Millennial Alzheimer’s Advocate Takes on the New Hampshire Democratic Primary

February 11, 2020 - Jason Resendez

UsAgainstAlzheimer’s Jason Resendez sat down with Alzheimer’s advocate Norma Bostarr - a member of our partner organization the Youth Movement Against Alzheimer’s - to discuss her experience on the campaign trail in New Hampshire. Norma spent a week asking all the candidates how they will address our nation’s Alzheimer’s challenge. Follow Norma at @NBostarr.

What motivated you to hit the campaign trail in New Hampshire? 

To address Alzheimer's, there has been a major focus on research, but research alone isn’t enough. We need to be investing in innovative solutions that will help people now, and I wanted to know what the candidates had in mind. 

The Youth Movement Against Alzheimer’s has been seeking more creative and meaningful ways to engage with political leaders. Young people often feel limited and bound to silos of information based on party lines, candidates, or specific ideologies. 

In September 2019, we launched a petition to tell our presidential candidates that young people care about the Alzheimer's crisis. In the petition, we asked that bring it up during debates, but for the most part, candidates were too busy trying to outshine one another to discuss the way their economic and health policy addressed the impending crisis.

In October 2019, we brought 50 YMAA members to attend UsAgainstAlzheimer's National Alzheimer Summit in D.C. Together we marched on Capitol Hill to speak to representatives about the CHANGE Act and demand presidential candidates make Alzheimer’s the nation’s top health priority

More than 50 students and young activists in their 20’s hand-delivered their petition to the offices of presidential candidates during a rally in the halls of Congress to demand that Alzhiemer’s disease be addressed as the nation’s top health priority.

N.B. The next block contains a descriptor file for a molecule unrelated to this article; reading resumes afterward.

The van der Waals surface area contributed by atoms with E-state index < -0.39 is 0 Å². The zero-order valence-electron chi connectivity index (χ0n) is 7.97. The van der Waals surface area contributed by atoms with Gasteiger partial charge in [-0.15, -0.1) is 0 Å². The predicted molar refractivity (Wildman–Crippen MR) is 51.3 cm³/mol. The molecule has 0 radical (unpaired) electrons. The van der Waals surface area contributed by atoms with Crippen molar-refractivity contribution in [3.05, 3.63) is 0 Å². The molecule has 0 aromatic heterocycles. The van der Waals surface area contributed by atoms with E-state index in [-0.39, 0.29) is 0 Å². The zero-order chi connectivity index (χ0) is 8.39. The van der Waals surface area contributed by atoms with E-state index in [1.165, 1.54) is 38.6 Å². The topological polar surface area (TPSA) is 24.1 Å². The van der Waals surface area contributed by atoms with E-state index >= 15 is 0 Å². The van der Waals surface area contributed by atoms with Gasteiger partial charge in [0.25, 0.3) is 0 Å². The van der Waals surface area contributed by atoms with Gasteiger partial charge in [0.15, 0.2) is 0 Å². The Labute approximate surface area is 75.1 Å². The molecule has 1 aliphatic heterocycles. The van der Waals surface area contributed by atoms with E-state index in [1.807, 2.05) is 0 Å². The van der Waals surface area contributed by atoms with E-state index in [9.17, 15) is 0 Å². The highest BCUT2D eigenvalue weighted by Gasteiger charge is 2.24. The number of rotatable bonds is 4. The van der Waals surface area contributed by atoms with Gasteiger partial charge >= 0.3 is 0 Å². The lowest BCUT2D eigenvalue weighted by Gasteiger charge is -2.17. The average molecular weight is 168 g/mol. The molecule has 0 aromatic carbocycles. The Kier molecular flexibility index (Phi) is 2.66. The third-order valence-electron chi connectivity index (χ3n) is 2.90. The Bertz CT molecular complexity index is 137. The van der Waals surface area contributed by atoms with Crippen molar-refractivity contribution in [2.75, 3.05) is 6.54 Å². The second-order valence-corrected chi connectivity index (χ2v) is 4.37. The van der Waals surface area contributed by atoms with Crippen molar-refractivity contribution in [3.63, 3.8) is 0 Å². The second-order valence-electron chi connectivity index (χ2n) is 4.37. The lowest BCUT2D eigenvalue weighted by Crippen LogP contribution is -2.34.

But I knew it was critical that we keep up the pressure on policymakers and candidates. Therefore, as a 27-year-old advocate who cares about Alzheimer’s and is curious about politics, I hit the campaign trail. I showed up on their turf in order to build awareness by challenging the traditional image that comes to mind when they hear the word Alzheimer's and to start the conversation where they could tell us in person, in their very own words. 

How many candidates did you speak with? Did they say anything that surprised you? 

Between Monday, February 3rd and Thursday, February 6th, I spoke with 11 candidates about how they plan to support my generation of millennials and Gen Z’s in the face of the public health crisis being created by Alzheimer’s and dementia: Deval Patrick, Michael Bennet, Pete Buttigieg, Joe Biden, Amy Klobuchar, Bernie Sanders, Bill Weld,Tulsi Gabbard, Tom Steyer, Andrew Yang, and Elizabeth Warren.

While some candidates have specific policies in place that outline how they plan on addressing Alzheimer’s, the majority focused on their larger more well-known policy initiatives as a potential solution. For example, rather than diving into the specifics, Bernie Sanders referred to Medicare for all as a solution that will help address Alzheimer’s. 

A few themes that emerged included increasing research funding, supporting caregivers and their ability to provide care while balancing work, and the flaws in the healthcare system related to Alzheimer's treatment and care. 

What kind of commitment are you hoping campaigns will make to your generation? 

My hope was to increase awareness and get candidates thinking about Alzheimer’s and dementia. Alzheimer’s and dementia are often considered “an old person’s disease,” but I think it’s important we change that narrative. Millennials and Gen Z’s will disproportionately bear the caregiving and financial costs of our aging population. I hope that our dialogue opens up a national conversation.

Did any candidates talk about their personal connection to the disease? Do you think it makes a difference in how they are approaching our nation’s Alzheimer’s challenge? 

Yes, several candidates opened up and shared their families' experiences with Alzheimer’s. Deval Patrick and his family cared for his mother in law who had Alzheimer’s for 10 years. Tulsi Gabbard’s shared the heartwrenching memory of the voicemail her grandma left on their families' answering machine to say that she could no longer provide care at home for her grandfather, who had Alzheimer’s anymore. Tom Steyer also shared his first-hand experience with Alzheimer’s and acknowledged that it took the help of the entire family and more in order to provide the care his mother-in-law needed. I also encountered several campaign staffers that had a personal connection to the disease. 

About the Author


Jason Resendez

As the founding Executive Director of the LatinosAgainstAlzheimer's Coalition – convened by UsAgainstAlzheimer's – Jason champions brain health equity at every level of the healthcare system. On behalf of UsAgainstAlzheimer’s, Jason works with researchers, policymakers, industry leaders, and community-based organizations to develop research and policy solutions to address disparities in Alzheimer’s disease impacting the Latino community.